Encompassing critics, superfans, and musicians such as The Decemberists’ Colin Meloy (who dissected the Replacements’ Let It Be) and John Darnielle of the Mountain Goats (who took on Black Sabbath’s Master of Reality), 33 1/3’s base of writers has come to resemble a group of music-lovers more than a pack of scholars. In addition to producing some first-rate accounts of crucial albums and their respective recording processes, this approach has resulted in some volumes that’ve ventured off the deep-end of “criticism” into something else entirely.

Kevin Dettmar used Gang of Four’s Entertainment! as a springboard from which to explore Marxist theory, while Darnielle took his favorite Black Sabbath album into fictional territory, with the account of a 15-year-old boy trapped in a mental institution. LD Beghtol responded to the Magnetic Fields’ 69 Love Songs with an encyclopedic, alphabetical rundown of paragraph-long snippets, while Douglas Wolk framed James Brown’s Live at the Apollo with Cold War politics, flipping between that legendary night in Harlem, and the peak of the Cuban Missle Crisis.

“It was always intended to be experimental,” Barker said, “and for the pool of writers to include journalists, novelists, musicians, broadcasters, and anyone else who had a story to tell about a record they loved.”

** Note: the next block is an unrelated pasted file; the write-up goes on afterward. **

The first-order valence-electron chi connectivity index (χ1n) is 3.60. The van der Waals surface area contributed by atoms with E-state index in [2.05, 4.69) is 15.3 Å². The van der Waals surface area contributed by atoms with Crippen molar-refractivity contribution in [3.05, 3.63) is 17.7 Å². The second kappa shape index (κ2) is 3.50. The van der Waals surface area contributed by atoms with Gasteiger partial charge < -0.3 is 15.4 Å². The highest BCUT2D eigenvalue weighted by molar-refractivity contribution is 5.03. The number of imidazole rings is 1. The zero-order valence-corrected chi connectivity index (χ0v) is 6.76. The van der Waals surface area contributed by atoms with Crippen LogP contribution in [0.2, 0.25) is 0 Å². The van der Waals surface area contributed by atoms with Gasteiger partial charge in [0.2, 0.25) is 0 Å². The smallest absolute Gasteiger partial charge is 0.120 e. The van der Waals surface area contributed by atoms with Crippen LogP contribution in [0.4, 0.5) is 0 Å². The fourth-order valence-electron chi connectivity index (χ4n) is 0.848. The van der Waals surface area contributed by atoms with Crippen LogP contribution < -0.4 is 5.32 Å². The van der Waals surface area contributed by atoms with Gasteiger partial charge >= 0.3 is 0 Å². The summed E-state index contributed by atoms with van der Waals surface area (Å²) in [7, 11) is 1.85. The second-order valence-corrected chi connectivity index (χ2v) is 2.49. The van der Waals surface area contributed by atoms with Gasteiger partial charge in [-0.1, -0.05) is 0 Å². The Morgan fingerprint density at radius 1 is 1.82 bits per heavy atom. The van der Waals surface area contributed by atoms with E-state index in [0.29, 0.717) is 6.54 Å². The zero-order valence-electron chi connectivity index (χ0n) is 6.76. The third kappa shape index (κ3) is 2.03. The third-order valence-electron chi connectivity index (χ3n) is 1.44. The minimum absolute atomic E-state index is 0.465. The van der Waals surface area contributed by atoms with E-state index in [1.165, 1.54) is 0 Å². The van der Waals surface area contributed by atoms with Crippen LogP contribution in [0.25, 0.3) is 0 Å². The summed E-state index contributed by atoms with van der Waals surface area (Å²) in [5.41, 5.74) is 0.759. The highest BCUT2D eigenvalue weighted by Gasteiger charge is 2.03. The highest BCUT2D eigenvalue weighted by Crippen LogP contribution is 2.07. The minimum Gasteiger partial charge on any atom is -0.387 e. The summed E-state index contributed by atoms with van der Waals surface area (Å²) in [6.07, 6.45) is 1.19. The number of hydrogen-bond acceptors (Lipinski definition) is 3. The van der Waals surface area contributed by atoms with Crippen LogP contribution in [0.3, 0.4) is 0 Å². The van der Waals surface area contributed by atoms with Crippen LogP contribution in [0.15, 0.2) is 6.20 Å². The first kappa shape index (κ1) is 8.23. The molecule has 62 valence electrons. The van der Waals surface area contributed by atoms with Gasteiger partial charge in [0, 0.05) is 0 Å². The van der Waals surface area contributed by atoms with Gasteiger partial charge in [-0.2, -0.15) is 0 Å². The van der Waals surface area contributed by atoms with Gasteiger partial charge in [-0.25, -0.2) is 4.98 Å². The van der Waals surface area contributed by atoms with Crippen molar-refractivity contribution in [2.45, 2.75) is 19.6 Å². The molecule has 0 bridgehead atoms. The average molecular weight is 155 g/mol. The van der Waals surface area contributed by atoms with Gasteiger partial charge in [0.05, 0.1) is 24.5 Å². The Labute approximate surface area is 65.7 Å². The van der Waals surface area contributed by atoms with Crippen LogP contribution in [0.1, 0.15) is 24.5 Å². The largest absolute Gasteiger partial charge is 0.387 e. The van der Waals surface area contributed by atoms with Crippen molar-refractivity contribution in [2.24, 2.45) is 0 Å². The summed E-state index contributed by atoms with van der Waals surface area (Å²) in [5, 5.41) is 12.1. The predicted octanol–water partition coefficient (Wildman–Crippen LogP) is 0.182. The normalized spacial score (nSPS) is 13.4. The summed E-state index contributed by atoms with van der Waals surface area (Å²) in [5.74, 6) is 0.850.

However, according to Ally Jane Grossan, who assumed the duty of series editor after Barker moved back across the pond, the 33 1/3 series is set to take on its first non-album entry, opening the door for a whole new set of possibilities.

“Andrew Schartmann proposed a volume on the ‘Super Mario Bros.’ soundtrack (yes, the video game) during the last open call,” Grossan said, “and my first thought was ‘That’s not exactly an album.’ I quickly banished that thought and replaced it with, ‘Actually, this book is going to be amazing. Here’s a musicologist and passionate composer writing about one of the most important and revolutionary pieces of music in the 20th century.’ If that’s not a ’33 1/3,’ I don’t know what is!”

Thanks to the relative success of independent booksellers (with large chains disappearing), and the new resurgence of vinyl heightening the cult appeal of small record stores, the 33 1/3 series has found a proprietary niche in between the musical and literary worlds over the past 10 years, delivering a level of in-depth analysis and reflection that Internet-based writing has mostly failed to reach.

Just as Barker and now Grossan have approached the series as a love letter to the ritual of record collecting, and to the narrative cohesion of the album format, a certain breed of music-lover has come to fetishize the 33 1/3 brand in a similar way — stacking the sleekly packaged volumes on his or her bookshelf with the same care and sentimentality that defines a lovingly curated record collection. In a culture of music driven by the immediate, if ultimately insubstantial, delivery system of the Internet, 33 1/3’s arrival at the 10-year mark is a testament to the collector in us all.